Over roughly the last two decades, disparities in mortality have widened greatly between rural and urban America. Most alarmingly, the mortality rate has worsened for rural residents at an age when people are generally in the prime of life.
Those are the findings of an article published last week in the Journal of the American Medical Association that examined age-adjusted mortality between rural and urban areas using data from the Centers for Disease Control and Prevention.
In areas with a population of more than 1 million, the annual mortality rate per 100,000 fell from 861 to 664 between 1999 and 2019. In areas with a population of less than 50,000, it also declined, from 923 to 834. However, the mortality gap between rural and urban America was much wider in 2019 than in 1999.
“The difference in death rates tripled over the last two decades,” said Dr. Haider Warraich, a physician and researcher at the VA Boston Healthcare System and Brigham and Women’s Hospital and a co-author of the article. “One would not expect that. As our medical advances get better and as we have more innovation, we would expect that the gap between the haves and have nots would go down. But for [age-adjusted mortality], the gap has widened considerably.”
What accounts for the bulk of the widening gap is increasing mortality among rural residents ages 25-64. Mortality increased among this group, from 398 per 100,000 in 1999 to 447 in 2019.
There are multiple factors at play in this disparity in mortality between rural and urban areas and the rising mortality among rural residents 25-64. One that many experts point to is the opioid crisis in rural America.
According to the CDC, deaths from both natural and synthetic opioids grew in rural areas from 1999 to 2019, with deaths from synthetic opioids rising precipitously after 2015. But from 2015 to 2019, the death rate from synthetic opioids in urban areas surpassed the rate in rural areas, suggesting that the opioid crisis at best only partially explains the gap.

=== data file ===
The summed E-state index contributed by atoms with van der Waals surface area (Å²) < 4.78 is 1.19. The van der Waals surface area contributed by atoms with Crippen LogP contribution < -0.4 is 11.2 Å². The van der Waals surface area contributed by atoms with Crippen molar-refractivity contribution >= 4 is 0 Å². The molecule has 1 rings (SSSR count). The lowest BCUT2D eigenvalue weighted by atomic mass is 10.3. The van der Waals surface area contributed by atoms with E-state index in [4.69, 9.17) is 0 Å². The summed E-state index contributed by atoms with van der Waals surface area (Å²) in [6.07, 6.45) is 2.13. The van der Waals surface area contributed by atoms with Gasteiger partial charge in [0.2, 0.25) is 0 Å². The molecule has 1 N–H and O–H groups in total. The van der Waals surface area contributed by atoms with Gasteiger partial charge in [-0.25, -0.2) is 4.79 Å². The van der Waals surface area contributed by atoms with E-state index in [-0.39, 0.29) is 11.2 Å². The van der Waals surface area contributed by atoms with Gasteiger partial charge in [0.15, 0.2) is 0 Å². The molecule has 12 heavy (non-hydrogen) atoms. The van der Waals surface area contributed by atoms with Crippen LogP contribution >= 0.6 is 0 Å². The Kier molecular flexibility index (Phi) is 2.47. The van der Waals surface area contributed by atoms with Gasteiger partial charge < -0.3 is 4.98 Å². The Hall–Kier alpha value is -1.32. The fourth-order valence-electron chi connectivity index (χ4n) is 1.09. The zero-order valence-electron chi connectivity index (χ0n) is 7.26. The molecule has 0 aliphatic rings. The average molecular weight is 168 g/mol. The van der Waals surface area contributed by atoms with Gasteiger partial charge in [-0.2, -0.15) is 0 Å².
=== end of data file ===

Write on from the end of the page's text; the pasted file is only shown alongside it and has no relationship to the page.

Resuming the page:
“Some of the attention to deaths [from opioids] has overshadowed the need to address the disparities in chronic disease as well,” said Sarah Cross, another co-author of the article who will be starting a postdoctoral fellowship at the Emory School of Medicine this summer.
Warraich and Cross were also coauthors of another JAMA article that examined age-adjusted cardiovascular mortality from 1999 to 2017. During that time, cardiovascular mortality fell 40% in urban areas but only 32% in rural areas. Perhaps the most interesting finding was among those ages 25-64. Cardiovascular mortality fell among that age group 28% in urban areas, but only 7% in rural areas. Indeed, in 2017, there were about 105 deaths among those ages 25-64 in rural areas compared to 69 in urban ones.
Mark Holmes, the director of the Cecil B. Sheps Center for Health Services Research at the University of North Carolina, offered one explanation for the disparity in heart disease.
“The tremendous gains we’ve made in reducing smoking rates have been disproportionately in urban areas, whereas it’s been flat in rural areas,” Holmes said.
Data from the CDC show that the rate of smoking is about 12% higher in rural areas. Rural areas also have higher rates of smoking-related illnesses, such as lung cancer and chronic obstructive pulmonary disease.
The poorer health outcomes are likely related to the rates at which rural areas have access to healthcare.
“We see less access to primary care and less access to mental or behavioral or mental healthcare,” said Michael Topchik, the national leader for the Chartis Center for Rural Health. “This is true in rural versus urban generally.”
Indeed, an article in the American Journal of Preventative Medicine found that 81% of people in urban areas had a regular source of healthcare versus 74% in rural areas. Providers in rural areas were also less likely to offer evening or weekend hours. According to research from the journal Psychiatric Services, rural counties also have some of the highest unmet needs for mental healthcare.
Warraich warned that the urban-rural gap shows that rural healthcare is in crisis.
“It is a multitude of factors that have coalesced into what we’re seeing now that I consider a full-blown public health crisis,” he said.
Holmes offered a warning that was a bit less dire.
“I hope we don’t jump to the conclusion that all of rural America is really suffering and stagnating. We are talking about a broad cross section of America, and there certainly are rural communities that are thriving,” Holmes said. “But this speaks to the overall state of rural health, and a lot of those areas need some help.”
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Original Author: David Hogberg
Original Location: Rural-urban mortality gap points toward a healthcare crisis